Orange Line bus rapid transit awarded $74 million from federal government
The Orange Line bus rapid transit (BRT) is on track for completion in 2021 with funding from the federal government that was announced Wednesday.
Its thrilling news, said Charles Carlson, BRT projects director. The project has one remaining minor step before the funding is released in the next couple of months, Carlson said in an interview along with Christina Morrison, Orange Line project manager.
The funding culminates the resuscitation of the line between Minneapolis and Burnsville, which was imperiled at times by funding snags at the state and county levels.
The new federal money covers half the $150 million cost. The other half has already been approved and came from a variety of sources closer to home, including Hennepin and Dakota counties as well as the states bonding bills.
The 17-mile Orange Line will run along Interstate 35W, the regions busiest express bus corridor that now sees more than 200,000 cars and trucks daily. The corridor sees 14,000 transit rides per day, a number projected to surpass 25,000 as options increase, according to the Metropolitan Council.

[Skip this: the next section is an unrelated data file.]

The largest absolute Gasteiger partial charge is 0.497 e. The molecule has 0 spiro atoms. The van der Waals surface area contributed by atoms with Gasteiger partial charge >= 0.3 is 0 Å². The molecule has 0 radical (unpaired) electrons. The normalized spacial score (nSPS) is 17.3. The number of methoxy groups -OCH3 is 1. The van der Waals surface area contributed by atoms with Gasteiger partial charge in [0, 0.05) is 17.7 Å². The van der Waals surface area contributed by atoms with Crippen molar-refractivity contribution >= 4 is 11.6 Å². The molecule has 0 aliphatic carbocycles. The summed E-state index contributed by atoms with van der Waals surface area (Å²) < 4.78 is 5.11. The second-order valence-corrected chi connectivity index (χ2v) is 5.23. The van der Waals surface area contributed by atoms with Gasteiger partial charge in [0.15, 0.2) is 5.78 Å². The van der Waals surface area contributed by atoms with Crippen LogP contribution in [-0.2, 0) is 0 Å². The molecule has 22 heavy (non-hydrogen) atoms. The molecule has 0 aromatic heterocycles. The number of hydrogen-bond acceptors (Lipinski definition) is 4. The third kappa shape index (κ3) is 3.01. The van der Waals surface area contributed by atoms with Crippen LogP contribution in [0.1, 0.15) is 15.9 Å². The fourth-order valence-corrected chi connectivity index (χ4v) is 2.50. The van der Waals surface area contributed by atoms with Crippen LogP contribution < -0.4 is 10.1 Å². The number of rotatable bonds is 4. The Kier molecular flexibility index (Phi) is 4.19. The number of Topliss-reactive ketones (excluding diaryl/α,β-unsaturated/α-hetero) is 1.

Bus-rapid transit service is similar to light rail. Passengers pay before boarding. Buses arrive frequently every 10 minutes during peak times. The buses also use dedicated transitways to avoid traffic. Unlike light rail, the Orange Line BRT has seen bipartisan support.
The Orange Line route along I-35W links business headquarters from Burnsvilles Heart of the City to Best Buy in Richfield, the Southtown Shopping Center in Bloomington and Target Corp. in downtown Minneapolis. Buses will travel on Marquette and Second avenues downtown.
The new BRT line will have stations at Lake Street, 46th, 66th and 76th streets south, American Boulevard, 98th Street South, Nicollet Avenue and Burnsville Parkway. The project will include a transit-only underpass of Interstate 494 with direct access to Best Buy headquarters.
Some construction of the Orange Line and its Lake Street station has already begun as part of Minnesota Department of Transportations upgrade of I-35W in south Minneapolis.
Morrison said the completion of the Orange Line will create a comprehensive multimodal corridor from downtown to the southern suburbs.
Federal Transit Authority Acting Administrator K. Jane Williams announced the selection of the Orange Line project in a conference call, noting the grant was the full amount that had been sought and that the federal government is working really closely with the Twin Cities on the project.
Minneapolis was one of five grant recipients announced Thursday. Others were the Tempe Streetcar project in Arizona; the Los Angeles Westside Purple Line Extension Section 3 project and the San Diego Mid-Coast Light Rail Extension project in California; and the Dallas Area Rapid Transit (DART) Red and Blue Line Platform Extensions project.
Rochelle Olson 612-673-1747 Twitter: @rochelleolson